|May 24, 2006
The Honorable Nancy L. Johnson, Chair, House W&M Health Subcommittee and
Dear Mr. Deal and Mrs. Johnson:
The undersigned organizations urge you to include iron-clad patient privacy language in all legislation dealing with health information technology.
We realize there is strong pressure to pass HIT legislation this session, but all efforts to date disregard the importance of patient privacy. If health information technology legislation is not affirmatively grounded in medical ethics, common and Constitutional law, and the physician-patient privilege, patients will be forced to have their medical records used and disclosed against their will. Patients will neither willingly use nor trust electronic systems for storing and sharing their sensitive medical records if they do not control access to their medical records.
Some believe an acceptable first step would be to pass legislation that avoids language relating to patient privacy, under the flawed assumption that “neutrality” regarding patient privacy does no harm. On the contrary: not affirming patient privacy rights in HIT legislation is a prescription for disaster. Maintaining the status quo equals zero patient privacy. Omission of patient privacy language insures the permanent loss of privacy and control over who can see and use patient records by: (a) codifying AHIC or ONCHIT which allows non-elected appointees to set national standards for medical privacy over electronic networks, and (b) continuing the existing practice of denying Americans the right of consent. Records will flow to millions of private corporations, employers, individuals, and government agencies, resulting in irreparable harm to every American.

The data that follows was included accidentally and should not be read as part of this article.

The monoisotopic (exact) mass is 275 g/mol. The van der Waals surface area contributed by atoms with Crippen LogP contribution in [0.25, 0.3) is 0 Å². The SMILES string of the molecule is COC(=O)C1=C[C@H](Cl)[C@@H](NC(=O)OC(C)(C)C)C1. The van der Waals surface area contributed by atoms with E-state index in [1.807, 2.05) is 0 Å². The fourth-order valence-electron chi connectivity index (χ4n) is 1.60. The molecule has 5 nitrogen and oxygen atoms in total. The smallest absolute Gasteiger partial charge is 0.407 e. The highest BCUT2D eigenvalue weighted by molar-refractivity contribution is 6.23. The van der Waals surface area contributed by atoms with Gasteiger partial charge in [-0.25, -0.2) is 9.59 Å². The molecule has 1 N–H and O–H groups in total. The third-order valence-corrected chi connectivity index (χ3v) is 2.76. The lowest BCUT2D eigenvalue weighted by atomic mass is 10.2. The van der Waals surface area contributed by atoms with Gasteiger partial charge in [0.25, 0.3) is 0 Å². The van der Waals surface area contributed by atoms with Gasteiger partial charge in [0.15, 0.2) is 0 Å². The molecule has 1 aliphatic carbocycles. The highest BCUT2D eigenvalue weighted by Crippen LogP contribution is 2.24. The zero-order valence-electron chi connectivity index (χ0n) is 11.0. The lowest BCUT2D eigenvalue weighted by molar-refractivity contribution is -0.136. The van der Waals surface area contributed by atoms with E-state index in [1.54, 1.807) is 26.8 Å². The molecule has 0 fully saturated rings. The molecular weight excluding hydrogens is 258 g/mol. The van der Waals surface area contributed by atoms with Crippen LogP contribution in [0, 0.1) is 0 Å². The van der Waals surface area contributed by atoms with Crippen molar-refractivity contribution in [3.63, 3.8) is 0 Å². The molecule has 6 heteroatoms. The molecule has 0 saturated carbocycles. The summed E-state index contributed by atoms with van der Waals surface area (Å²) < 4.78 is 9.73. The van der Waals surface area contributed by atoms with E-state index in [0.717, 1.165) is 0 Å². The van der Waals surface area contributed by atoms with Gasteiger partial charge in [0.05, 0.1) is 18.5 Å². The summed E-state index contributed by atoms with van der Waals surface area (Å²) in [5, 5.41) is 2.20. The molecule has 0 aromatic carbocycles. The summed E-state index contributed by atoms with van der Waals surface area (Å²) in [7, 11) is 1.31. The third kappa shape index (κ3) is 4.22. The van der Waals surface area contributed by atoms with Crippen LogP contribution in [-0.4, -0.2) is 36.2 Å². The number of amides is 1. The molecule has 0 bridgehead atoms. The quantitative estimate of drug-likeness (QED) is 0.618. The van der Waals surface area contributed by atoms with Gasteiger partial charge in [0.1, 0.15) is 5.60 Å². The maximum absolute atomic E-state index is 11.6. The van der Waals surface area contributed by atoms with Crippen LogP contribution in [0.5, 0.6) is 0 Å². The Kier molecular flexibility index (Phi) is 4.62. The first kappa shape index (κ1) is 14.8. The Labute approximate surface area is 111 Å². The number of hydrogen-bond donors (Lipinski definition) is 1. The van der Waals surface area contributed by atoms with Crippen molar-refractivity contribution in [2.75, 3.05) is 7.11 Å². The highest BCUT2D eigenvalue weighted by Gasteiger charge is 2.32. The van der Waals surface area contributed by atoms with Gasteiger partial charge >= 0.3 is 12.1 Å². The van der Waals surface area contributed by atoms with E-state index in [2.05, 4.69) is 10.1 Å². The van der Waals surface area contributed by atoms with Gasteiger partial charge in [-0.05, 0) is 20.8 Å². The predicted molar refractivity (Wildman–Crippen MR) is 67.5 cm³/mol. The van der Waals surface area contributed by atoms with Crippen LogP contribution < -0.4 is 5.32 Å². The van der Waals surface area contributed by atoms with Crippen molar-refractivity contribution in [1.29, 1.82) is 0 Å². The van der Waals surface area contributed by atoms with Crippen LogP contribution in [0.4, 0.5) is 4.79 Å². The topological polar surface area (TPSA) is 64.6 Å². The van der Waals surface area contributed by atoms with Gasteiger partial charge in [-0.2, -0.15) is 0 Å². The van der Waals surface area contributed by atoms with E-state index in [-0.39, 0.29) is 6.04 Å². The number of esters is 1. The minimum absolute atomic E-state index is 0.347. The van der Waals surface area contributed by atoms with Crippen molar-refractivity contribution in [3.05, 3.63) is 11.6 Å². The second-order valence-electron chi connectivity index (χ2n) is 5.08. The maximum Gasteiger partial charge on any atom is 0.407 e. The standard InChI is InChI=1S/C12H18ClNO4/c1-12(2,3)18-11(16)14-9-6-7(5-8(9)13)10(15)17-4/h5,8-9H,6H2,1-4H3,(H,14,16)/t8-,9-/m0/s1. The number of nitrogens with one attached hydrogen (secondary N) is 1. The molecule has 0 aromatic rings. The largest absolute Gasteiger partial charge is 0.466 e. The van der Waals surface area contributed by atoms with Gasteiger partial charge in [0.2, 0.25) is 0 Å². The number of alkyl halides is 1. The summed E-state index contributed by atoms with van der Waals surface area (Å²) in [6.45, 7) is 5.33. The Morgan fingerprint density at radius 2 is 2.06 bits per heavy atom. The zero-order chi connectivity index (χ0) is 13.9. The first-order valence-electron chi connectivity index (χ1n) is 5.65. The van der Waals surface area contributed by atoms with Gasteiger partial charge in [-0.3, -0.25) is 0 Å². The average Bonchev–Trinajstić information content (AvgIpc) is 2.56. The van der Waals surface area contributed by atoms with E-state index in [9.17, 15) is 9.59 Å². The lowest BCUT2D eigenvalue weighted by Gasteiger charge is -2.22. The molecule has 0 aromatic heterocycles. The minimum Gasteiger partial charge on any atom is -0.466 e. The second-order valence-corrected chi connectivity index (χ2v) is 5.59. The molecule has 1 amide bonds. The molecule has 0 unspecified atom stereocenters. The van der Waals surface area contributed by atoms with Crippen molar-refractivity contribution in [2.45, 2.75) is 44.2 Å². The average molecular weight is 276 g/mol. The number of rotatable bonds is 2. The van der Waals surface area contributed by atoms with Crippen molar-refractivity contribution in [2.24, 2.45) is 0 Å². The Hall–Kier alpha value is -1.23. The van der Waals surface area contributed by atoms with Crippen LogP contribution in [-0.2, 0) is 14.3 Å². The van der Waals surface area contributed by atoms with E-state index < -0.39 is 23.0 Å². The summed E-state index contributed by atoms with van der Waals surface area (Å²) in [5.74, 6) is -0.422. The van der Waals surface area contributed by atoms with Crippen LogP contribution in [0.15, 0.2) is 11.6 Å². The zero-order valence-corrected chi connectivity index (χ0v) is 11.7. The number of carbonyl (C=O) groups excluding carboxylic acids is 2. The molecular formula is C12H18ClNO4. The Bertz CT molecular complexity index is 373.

We ask that you take the position that doctors swear to uphold: first, do no harm. We the undersigned ask that you:
The following privacy principles must be included in any HIT legislation language:
We, the undersigned, believe that avoiding a full, open, national debate on the merits of building an electronic health network by either placing a bill on the Suspension calendar or incorporating language into an unrelated bill is not in the interest of patient privacy.
We believe that patient ownership and control of their medical records is in the best interest of our nation, our health, our safety, and the welfare of our communities.
African American Republican Leadership Council
cc: Energy & Commerce Committee